The overarching goal of this project is to study social engagement in infants with autism spectrum disorders (ASD) by means of eye-tracking technology and innovative quantification of visual attention during viewing of naturalistic social situations. We will measure (1) visual fixation time during viewing of adults engaged in infant-directed approaches, and (2) temporally-sensitive visual scanning patterns during viewing of infants engaged in peer play. A cohort of 200 12- to 24-month-old infants will be shared with Projects 2 and 3, consisting of infants with ASD (N=70), non-autistic developmental delays (DD) (N=70) and typical development (TD) (N=60). The ASD and DD cohorts will be re-evaluated at age 36 to 48 months for confirmatory diagnosis and measures of developmental outcome;the TD group will be screened for false negatives at that time. This work builds on our findings of anomalous visual fixation patterns to dynamic social stimuli in adolescents (R01 HD04217) and in 24- to 36-month-olds (U54 MH66494, Yale STAART) with ASD. In both cases, summaries of visual fixation on regions of interest (eyes, mouth, body, object) were strong predictors of concurrent, standardized measures of social disability. In this project, we propose to downward extend this research to the second year of life, which is currently the period of earliest detectability of ASD. We also propose to employ novel group measures of moment-by-moment visual scanning behavior developed by our group, which are particularly sensitive to time-delimited social and physical cues occurring naturallly in infants'surrounding environment. The project builds thematically and methodologically on various core goals of the Yale ACE application: (1) the study of early-emerging mechanisms of socialization that are potential mediating phenotypes of social and communicative functioning;(2) the assessment of their predictive power relative to developmental and diagnostic outcome;and (3) the development of performance-based screening protocols for infants at risk for ASD. More broadly, we will explore the role of these mechanisms on heterogeneity of syndrome manifestation. This project addresses several key action items of the NIH Interagency Autism Coordinating Committee, emphasizing developmental markers and screening in infants, and neurodevelopmental processes.

National Institute of Health (NIH)
National Institute of Mental Health (NIMH)
Specialized Center (P50)
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Special Emphasis Panel (ZHD1-MRG-C)
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Yale University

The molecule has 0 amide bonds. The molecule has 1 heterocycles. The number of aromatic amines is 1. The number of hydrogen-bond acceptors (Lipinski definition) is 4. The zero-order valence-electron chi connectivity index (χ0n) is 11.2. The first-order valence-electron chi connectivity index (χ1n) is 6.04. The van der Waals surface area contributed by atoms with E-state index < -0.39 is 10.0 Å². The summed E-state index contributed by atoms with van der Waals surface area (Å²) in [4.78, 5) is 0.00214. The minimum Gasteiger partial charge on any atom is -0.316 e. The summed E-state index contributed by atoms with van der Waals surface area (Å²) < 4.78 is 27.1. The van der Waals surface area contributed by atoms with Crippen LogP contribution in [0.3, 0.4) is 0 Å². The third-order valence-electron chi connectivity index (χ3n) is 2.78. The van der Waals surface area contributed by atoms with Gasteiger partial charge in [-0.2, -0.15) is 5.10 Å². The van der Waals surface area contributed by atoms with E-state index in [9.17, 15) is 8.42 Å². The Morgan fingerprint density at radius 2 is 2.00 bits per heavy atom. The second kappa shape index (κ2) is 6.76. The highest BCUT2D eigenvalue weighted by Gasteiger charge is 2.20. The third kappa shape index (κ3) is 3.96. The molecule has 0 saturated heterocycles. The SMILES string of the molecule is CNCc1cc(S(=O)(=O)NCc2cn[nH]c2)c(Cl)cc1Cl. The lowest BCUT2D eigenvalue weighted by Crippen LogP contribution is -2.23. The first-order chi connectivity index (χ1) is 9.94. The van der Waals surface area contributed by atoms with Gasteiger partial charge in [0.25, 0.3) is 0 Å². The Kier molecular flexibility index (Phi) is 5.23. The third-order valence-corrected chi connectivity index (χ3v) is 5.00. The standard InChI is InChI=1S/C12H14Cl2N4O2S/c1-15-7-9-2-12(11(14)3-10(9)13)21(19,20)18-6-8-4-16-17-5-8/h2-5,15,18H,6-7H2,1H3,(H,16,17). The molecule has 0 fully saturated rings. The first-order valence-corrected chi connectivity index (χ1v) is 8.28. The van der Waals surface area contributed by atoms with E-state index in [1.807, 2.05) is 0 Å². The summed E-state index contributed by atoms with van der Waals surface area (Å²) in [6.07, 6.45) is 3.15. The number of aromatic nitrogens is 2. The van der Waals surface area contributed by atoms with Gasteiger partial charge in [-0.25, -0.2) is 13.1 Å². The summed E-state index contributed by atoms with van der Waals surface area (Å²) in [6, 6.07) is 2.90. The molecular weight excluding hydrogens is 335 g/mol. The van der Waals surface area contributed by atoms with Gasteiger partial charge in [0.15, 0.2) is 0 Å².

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Macari, Suzanne L; Koller, Judah; Campbell, Daniel J et al. (2017) Temperamental markers in toddlers with autism spectrum disorder. J Child Psychol Psychiatry 58:819-828
Moriuchi, Jennifer M; Klin, Ami; Jones, Warren (2017) Mechanisms of Diminished Attention to Eyes in Autism. Am J Psychiatry 174:26-35
Szatmari, Peter; Chawarska, Katarzyna; Dawson, Geraldine et al. (2016) Prospective Longitudinal Studies of Infant Siblings of Children With Autism: Lessons Learned and Future Directions. J Am Acad Child Adolesc Psychiatry 55:179-87
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Shic, Frederick (2016) Eye Tracking as a Behavioral Biomarker for Psychiatric Conditions: The Road Ahead. J Am Acad Child Adolesc Psychiatry 55:267-8
Chawarska, Katarzyna; Chang, Joseph; Campbell, Daniel (2015) In Reply. J Am Acad Child Adolesc Psychiatry 54:958-9
Kim, So Hyun; Macari, Suzanne; Koller, Judah et al. (2015) Examining the phenotypic heterogeneity of early Autism Spectrum Disorder: subtypes and short-term outcomes. J Child Psychol Psychiatry :
Klintwall, Lars; Macari, Suzanne; Eikeseth, Svein et al. (2015) Interest level in 2-year-olds with autism spectrum disorder predicts rate of verbal, nonverbal, and adaptive skill acquisition. Autism 19:925-33
Campbell, Daniel J; Shic, Frederick; Macari, Suzanne et al. (2014) Gaze response to dyadic bids at 2 years related to outcomes at 3 years in autism spectrum disorders: a subtyping analysis. J Autism Dev Disord 44:431-42
Ventola, Pamela; Saulnier, Celine A; Steinberg, Elizabeth et al. (2014) Early-emerging social adaptive skills in toddlers with autism spectrum disorders: an item analysis. J Autism Dev Disord 44:283-93

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